Harvard Business School has announced the thirteen individuals who will participate as this year’s Entrepreneurs-in-Residence. Sponsored by the school’s Arthur Rock Center for Entrepreneurship, the Entrepreneur-in-Residence program, now in its sixth year, invites accomplished entrepreneurs to advise MBA students interested in starting companies and work with faculty on research and course development.
The thirteen entrepreneurs, ten of whom are Harvard Business School alumni, come from a variety of backgrounds, including venture capital, private equity, telecommunications and start-ups across several industries. (See the complete list with bios here).
“Entrepreneurship is one of the hottest topics on the HBS campus,” says Michael Roberts, Senior Lecturer and Executive Director of the Arthur Rock Center. “With their years of experience and extraordinary achievements, these entrepreneurs bring invaluable knowledge and insights to students who are eager to develop innovative products and services and create value for both the economy and society.”
All 13 entrepreneurs will serve for the entire academic year in a part-time capacity, meeting with students in group and one-on-one sessions and collaborating with various faculty members on cases, courses, and other activities.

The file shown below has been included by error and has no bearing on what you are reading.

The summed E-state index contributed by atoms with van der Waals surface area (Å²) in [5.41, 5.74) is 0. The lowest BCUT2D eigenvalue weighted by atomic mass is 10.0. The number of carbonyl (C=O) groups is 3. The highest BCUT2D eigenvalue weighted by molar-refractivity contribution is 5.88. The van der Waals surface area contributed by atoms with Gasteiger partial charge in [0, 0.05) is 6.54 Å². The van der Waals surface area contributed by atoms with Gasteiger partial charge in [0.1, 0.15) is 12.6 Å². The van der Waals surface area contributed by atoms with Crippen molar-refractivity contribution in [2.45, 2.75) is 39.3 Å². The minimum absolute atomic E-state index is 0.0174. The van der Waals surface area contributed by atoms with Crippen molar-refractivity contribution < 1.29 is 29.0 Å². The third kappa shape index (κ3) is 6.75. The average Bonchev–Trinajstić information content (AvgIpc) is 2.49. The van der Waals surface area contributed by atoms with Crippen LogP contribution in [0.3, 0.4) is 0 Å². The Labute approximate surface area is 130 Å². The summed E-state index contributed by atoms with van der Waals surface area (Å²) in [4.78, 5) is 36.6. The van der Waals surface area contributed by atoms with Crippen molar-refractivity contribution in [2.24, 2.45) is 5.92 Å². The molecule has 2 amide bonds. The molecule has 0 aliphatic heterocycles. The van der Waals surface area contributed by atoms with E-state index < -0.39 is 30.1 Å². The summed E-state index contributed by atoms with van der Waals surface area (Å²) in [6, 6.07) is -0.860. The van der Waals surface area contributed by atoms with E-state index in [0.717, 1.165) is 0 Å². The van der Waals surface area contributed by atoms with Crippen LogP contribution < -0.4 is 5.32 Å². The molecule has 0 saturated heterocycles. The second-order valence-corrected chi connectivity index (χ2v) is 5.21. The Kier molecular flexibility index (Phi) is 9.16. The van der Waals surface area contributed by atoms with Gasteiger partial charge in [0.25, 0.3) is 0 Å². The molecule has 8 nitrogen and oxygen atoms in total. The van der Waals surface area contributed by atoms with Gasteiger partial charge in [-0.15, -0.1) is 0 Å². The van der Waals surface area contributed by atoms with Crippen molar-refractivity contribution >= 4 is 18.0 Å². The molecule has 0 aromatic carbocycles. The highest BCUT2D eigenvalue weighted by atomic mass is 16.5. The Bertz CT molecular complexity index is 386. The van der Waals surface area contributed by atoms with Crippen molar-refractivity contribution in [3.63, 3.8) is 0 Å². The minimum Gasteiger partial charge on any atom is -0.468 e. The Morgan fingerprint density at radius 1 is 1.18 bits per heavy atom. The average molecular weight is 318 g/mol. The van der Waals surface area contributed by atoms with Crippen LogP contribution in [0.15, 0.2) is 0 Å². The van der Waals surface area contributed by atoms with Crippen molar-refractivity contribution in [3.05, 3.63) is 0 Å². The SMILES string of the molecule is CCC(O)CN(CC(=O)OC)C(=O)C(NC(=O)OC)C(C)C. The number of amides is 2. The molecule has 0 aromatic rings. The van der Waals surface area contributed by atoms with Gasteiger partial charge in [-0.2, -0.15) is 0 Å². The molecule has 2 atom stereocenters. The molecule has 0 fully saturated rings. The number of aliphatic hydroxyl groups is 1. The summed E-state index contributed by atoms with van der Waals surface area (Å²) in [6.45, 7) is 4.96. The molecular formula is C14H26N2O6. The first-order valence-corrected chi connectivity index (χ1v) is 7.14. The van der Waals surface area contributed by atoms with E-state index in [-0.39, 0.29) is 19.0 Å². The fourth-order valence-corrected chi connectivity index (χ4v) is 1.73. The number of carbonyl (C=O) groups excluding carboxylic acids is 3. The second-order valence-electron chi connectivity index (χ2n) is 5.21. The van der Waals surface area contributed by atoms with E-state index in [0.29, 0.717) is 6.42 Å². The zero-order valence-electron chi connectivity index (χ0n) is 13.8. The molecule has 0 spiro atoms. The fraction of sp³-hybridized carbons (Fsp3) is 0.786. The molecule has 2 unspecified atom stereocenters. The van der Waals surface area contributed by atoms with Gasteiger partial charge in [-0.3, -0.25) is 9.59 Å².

Besides interacting with the Entrepreneurs-in-Residence, Harvard MBA students interested in entrepreneurship have the opportunity to work closely with faculty members through field studies, independent research projects, a Silicon Valley Immersion Experience Program, and participation in the HBS Business Plan Contest. In addition, students have access to the new Harvard University Innovation Lab.
All first-year MBA students also take the required course The Entrepreneurial Manager, as well as a new course called FIELD, whose third module will launch them to launch a new business. Second-year students can choose from more than two dozen entrepreneurship-related elective courses.
Today, entrepreneurship is one of the largest faculty units at Harvard Business School, with over 30 faculty members conducting entrepreneurship research and teaching. An estimated 50 percent of HBS alumni describe themselves as entrepreneurs 10 to 15 years after they graduate.